Last week, a debate about cosmetic surgery at GetDocSays provoked a heated discussion amongst the readers. This week, it’s time for humans to move aside, because we will be talking about animals. Yes, you heard me right. It seems that animals need makeovers too. A generous amount of money has been spent by South Korean pet owners to alter the physical appearance of their pets.
Popular procedures include widening the eyes, removal of stretch marks, and even Botox injections to remove wrinkles!
Is cosmetic surgery on pets considered animal abuse?
“Plastic surgery for pets in the past were for medical reasons, but the result also brought better-looking dogs, so there is a growing customer base getting plastic surgery for cosmetic reasons on their dogs,” one unnamed veterinarian told the Chosun Ilbo, according to Kotaku.
Pet owners may refer to show dogs as to how their pets are supposed to look. They perform unnecessary cosmetic surgery purely for aesthetic purposes. None of these procedures improve the life of the pet and are merely representative of the owner’s vanity.
In a study conducted by South Korean veterinarians, over 60% of the pet owners polled stated that plastic surgery for dogs should be illegal. The majority of pet owners are enraged by those pet owners who treat their pets as ornaments or decorations. Pets are altered to appear cuter and attractive.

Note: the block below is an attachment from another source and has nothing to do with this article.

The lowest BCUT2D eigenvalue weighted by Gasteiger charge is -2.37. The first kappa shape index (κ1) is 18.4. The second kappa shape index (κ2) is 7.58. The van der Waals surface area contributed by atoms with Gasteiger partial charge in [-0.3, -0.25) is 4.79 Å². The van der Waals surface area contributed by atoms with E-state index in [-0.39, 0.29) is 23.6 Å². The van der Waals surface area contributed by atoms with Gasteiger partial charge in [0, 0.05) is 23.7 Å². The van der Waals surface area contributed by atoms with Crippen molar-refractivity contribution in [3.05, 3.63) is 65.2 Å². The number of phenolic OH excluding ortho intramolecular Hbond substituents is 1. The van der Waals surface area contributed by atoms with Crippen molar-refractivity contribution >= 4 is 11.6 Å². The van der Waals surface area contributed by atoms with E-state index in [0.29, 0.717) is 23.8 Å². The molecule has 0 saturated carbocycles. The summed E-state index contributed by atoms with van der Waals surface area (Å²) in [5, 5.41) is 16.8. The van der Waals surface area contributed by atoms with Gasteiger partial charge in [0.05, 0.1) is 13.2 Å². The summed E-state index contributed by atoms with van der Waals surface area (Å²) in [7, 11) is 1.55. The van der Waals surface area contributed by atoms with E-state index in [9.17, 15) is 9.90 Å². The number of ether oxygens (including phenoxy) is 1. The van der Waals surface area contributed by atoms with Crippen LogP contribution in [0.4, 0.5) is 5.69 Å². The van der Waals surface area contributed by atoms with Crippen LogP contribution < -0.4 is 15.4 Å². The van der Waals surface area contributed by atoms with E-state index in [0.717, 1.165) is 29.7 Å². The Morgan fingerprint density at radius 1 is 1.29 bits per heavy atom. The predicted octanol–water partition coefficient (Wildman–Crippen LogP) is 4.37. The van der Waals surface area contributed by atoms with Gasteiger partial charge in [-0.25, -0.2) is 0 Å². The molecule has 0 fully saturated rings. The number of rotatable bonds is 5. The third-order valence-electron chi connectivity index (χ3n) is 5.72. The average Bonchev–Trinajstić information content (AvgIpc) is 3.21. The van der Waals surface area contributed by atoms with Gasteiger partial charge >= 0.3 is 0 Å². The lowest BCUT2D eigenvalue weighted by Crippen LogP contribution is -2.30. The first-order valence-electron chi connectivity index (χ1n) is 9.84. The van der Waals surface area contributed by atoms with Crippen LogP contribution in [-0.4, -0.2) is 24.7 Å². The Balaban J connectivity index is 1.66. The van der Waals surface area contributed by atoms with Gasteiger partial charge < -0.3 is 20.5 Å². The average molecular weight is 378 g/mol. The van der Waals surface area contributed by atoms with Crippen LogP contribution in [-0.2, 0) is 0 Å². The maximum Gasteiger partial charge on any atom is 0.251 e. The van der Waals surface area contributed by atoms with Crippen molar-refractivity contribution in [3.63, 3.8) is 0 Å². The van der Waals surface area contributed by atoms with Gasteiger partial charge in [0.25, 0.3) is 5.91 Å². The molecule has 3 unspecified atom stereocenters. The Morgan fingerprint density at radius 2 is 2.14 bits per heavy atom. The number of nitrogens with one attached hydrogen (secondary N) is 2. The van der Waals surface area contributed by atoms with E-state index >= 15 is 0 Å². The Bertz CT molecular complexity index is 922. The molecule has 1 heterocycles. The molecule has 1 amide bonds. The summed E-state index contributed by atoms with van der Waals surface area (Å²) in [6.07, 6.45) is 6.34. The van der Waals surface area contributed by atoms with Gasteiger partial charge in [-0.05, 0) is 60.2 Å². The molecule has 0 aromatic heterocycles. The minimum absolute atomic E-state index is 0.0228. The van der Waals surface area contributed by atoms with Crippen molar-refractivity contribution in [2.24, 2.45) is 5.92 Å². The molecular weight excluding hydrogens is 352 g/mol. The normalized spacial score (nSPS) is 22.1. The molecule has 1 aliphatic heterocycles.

On the other hand, advocates of cosmetic surgery on pets claim that pets belong to the pet owners. If the pet owners are the ones who care for and attend to the pets, they should be allowed to give consensus for cosmetic surgery.
Cosmetic surgery may be medically necessary.
The non-pet-owning public who are appalled by pets’ cosmetic surgery should be aware that there are reasons that may constitute medical necessity to have cosmetic surgery. Some procedures are compulsory to improve the health and welfare of their pets.
According to the Animal Medical Center of Southern California, the most common surgery include entropion and ectropion surgery (“eye lift or tuck”), nasal alar fold and deviated septum surgery (“nose job”), cheiloplasty (“facelift”), facial fold reductions, orthodontic and maxillofacial surgery, breast reduction, vaginal fold and tail fold pyoderma surgery, skin grafting and myocutaneous flap surgeries, and the placement of prosthetic implants for limb salvage procedures.
We need to know where to draw the line. If cosmetic surgery is medically beneficial, then go ahead; but if it serves no known medical benefits, then we should not put our pets under the knife.